North Haven: autumn on a Maine island, oysters, organic produce, and Angela Adams


In the early morning quiet and soft golden light, North Haven is especially enticing. Hilary Nangle photoMost of my friends who live beyond Maine’s borders think I live in the most ideal place. And they’re right, to a point. But I think there’s an even better place, and that’s one of the islands off the Maine coast. Especially in autumn, when the crowds are gone, the light is soft, the air is clear, and the fire-singed colors of the season are beginning to glow. Take North Haven, for instance. I recently spent an all-too-brief overnight on this island, roughly 70 minutes across Penobscot Bay via the Capt. Neal Burgess ferry from Rockland.

North Haven Oyster Co.

If you catch North Have Oyster company owner Adam Campbell at home, he might give you a tour of the operation. Hilary Nangle photo I went for a taste of local fare and began at the North Haven Oyster Co., where Adam Campbell raises the shellfish in Heidi’s pond, a brackish mill pond, near Pulpit Harbor. When he’s around —he’s also a lobsterman, so that’s not too often—he’ll walk customers to the pond and explain the farming process as well as the proper way to open an oyster and—very important—how to eat one without ending up with gunk on the tip of your nose.

Equally sweet and salty, North Haven Oysters are worth a visit to the island in Penobscot Bay. Hilary Nangle photo. Back in the mid 1990s, a marine biologist visited the island to see if the smelt runs could be restored. He noted as a postscript in his report that the pond would be a great place to grow oysters.

Since Campbell’s land fronted on the pond, he decided to pursue it, obtained an aquaculture lease from the state, and began raising oysters from seed. It takes up to four years for an oyster to mature, and when its ready, a diver harvests it by hand.

Turner Farm

The greenhouses at Turner Farm on North Haven Island, Maine, are designed to move forward and backward. Hilary Nangle photo.Next stop, Turner Farm, a Maine Organic Farmers and Gardeners Association-certified organic farm on the site of a farm dating back 200 years. This is, perhaps, one of the most visually pleasing farms I’ve ever seen. The land slopes down to the Fox Island Thoroughfare, a watery passage where lobster boats and sailing yachts pass between North Haven Island and neighboring Vinalhaven Island. On a September late afternoon, it’s simply gorgeous, with the light shimmering on the water and the crops coloring the fields.

Visit Turner Farm, on North Haven Island, for fresh, local produce and wonderful goat cheese. Hilary Nangle photoA magnificent barn tops the landscape. It’s one farm manager James Blair hopes will stand the test of time, that visitors here 200 years from now will be still admire. The farm could be viewed as a rich man’s folly, but it is intended as a profit-making enterprise, and while the setting and buildings are expensive and innovative  (the greenhouses are mobile, for instance), the farming practiced here could be practiced in far less fancy locations.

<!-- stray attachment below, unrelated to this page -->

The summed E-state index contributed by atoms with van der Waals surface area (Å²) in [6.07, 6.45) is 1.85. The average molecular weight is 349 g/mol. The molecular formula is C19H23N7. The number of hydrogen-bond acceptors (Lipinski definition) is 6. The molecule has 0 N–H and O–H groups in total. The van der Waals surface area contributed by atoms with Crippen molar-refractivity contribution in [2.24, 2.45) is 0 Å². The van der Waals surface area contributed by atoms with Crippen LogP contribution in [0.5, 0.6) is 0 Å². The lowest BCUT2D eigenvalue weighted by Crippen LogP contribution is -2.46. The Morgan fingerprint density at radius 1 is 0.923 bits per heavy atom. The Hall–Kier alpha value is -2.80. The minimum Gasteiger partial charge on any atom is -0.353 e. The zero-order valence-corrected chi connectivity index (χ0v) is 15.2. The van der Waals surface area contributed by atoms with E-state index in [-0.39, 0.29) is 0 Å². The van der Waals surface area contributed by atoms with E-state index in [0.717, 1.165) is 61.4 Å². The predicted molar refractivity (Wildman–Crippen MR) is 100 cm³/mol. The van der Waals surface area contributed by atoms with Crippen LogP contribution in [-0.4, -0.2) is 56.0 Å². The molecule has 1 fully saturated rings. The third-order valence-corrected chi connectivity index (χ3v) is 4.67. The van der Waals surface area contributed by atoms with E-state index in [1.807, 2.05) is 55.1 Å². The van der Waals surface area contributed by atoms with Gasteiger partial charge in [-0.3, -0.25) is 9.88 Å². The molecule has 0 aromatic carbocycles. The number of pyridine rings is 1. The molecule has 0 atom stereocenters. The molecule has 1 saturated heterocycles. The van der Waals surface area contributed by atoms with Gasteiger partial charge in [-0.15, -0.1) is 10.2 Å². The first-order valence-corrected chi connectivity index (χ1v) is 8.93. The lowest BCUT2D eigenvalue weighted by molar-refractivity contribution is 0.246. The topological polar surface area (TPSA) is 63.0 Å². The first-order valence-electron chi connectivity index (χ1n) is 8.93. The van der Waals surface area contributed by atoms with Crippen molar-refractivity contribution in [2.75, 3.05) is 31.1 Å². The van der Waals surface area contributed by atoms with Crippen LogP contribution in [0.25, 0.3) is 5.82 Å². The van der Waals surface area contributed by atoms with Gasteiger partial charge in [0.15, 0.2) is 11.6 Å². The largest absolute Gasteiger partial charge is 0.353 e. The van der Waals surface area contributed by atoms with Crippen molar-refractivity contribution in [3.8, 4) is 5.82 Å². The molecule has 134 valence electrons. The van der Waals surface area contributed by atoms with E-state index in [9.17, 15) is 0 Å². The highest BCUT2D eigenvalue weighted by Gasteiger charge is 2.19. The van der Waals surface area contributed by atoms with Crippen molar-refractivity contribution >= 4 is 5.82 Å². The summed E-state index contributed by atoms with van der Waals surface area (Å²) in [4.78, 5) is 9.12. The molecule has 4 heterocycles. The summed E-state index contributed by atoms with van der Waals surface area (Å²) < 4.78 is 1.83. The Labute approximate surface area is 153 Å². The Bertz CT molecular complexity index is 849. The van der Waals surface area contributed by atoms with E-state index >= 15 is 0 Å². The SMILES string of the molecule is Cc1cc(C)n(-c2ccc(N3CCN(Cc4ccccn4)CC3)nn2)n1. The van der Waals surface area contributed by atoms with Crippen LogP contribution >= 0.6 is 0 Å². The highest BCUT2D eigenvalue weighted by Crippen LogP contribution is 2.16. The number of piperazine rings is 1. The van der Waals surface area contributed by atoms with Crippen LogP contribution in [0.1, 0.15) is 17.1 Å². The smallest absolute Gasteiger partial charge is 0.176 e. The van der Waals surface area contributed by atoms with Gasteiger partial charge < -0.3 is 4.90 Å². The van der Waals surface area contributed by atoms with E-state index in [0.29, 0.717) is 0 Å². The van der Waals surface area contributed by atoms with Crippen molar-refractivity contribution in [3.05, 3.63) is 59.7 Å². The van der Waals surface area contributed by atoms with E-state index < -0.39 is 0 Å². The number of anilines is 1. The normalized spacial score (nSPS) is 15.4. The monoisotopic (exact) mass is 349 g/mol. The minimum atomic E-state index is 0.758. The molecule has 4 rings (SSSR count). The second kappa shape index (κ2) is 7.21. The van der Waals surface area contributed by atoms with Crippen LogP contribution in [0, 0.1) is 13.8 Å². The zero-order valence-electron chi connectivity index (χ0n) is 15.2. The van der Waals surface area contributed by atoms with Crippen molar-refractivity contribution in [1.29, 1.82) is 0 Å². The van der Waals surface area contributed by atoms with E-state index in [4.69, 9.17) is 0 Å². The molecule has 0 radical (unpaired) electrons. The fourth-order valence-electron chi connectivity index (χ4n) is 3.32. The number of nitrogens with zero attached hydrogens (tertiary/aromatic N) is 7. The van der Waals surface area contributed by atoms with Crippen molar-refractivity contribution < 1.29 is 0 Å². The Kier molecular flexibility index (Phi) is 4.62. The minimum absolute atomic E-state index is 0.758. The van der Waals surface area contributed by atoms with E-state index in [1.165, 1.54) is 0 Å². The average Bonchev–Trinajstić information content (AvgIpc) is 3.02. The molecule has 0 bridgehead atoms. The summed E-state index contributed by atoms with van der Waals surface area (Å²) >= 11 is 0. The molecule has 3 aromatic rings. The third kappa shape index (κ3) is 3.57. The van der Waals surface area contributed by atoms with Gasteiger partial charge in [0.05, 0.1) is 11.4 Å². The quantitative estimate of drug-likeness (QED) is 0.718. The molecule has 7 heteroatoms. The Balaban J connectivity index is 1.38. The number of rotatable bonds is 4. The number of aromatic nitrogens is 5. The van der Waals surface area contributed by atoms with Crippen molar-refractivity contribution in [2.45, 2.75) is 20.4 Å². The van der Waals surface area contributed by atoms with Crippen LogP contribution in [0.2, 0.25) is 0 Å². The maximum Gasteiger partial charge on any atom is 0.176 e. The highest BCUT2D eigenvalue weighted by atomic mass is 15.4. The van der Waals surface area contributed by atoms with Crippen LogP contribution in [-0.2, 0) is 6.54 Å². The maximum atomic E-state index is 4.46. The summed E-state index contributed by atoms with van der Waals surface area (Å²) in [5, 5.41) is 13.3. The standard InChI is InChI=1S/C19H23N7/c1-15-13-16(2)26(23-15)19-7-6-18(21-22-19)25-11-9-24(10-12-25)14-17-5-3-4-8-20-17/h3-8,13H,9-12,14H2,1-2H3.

A small herd of goats produces the milk used for the Turner Farm goat cheeses, made on North Haven Island, Maine. Hilary Nangle photo.After visiting with the herd of goats penned behind the barn, I sampled a few of the cheeses made from their milk. Cheesemaker Jamien Shields makes fresh chevre and aged goat cheeses in the farm’s Maine state-certified creamery. I immediately regretted not bringing a cooler with me, because I would have loved to have brought home the one ribboned with dulse (seaweed).

Nebo Lodge

Turner Farm partners with Nebo Lodge, an inn located just a couple of minutes stroll from the ferry dock. Upstairs are nine rooms decorated in Maine cottage-meets-Maine island style, with accents by famed designer and islander Angela Adams. It’s really quite sweet, but while I love hardwood floors, the combo of those and thin walls means you’ll hear everyone who walks around at night or who rises early. Be forewarned. Also pack a robe if you’ll be staying in one of the rooms with shared bath, as they aren’t provided (although I hope they will be soon, as I highly recommended it to the manager).

North Haven Island produce and meats are featured at the Nebo Lodge Restaurant on North Haven Island. Hilary Nangle photo.While the rooms are lovely, the heart of Nebo is the downstairs bar and restaurant, a cozy spot favored by islanders—be sure to make reservations if you want to land a table. Turner Farm provides much of the produce and meat served here. The menu is small, but highlights island grown or raised fare whenever possible. Be sure to share a table order of the crispy kale ($4), and don’t miss the North Haven Oyster Bisque, North Haven Oysters on the half shell, or the North Haven Oysters Mosca ($9-14). Entrees begin around $24; lighter fare, including pizzas, burgers, and a fried North Haven Oyster  & Maine shrimp po’boy, are $9-16.

Afterwards or in the early morning, walk around the village. There’s little as soul-satisfying as a Maine island in the quiet of an autumn night or by first light, when the sounds of an island awakening include the chug of lobster boats and birdsong.

And let me leave you with one more image of those luscious North Haven Oysters.

Fresh North Haven Oysters. Hilary Nangle photo

And a couple of parting shots.

First ferry in the morning from North Haven Island, Maine. Hilary Nangle photo.

First ferry from North haven island across Penobscot Bay. Hilary Nangle photo






  1. Apparently you missed walking our park, Mullins Head. It has to be the most beautiful place on earth. You also missed a breathtaking sunset over the Camden Hills from Crabtree Point. Come back and you will love it even more.

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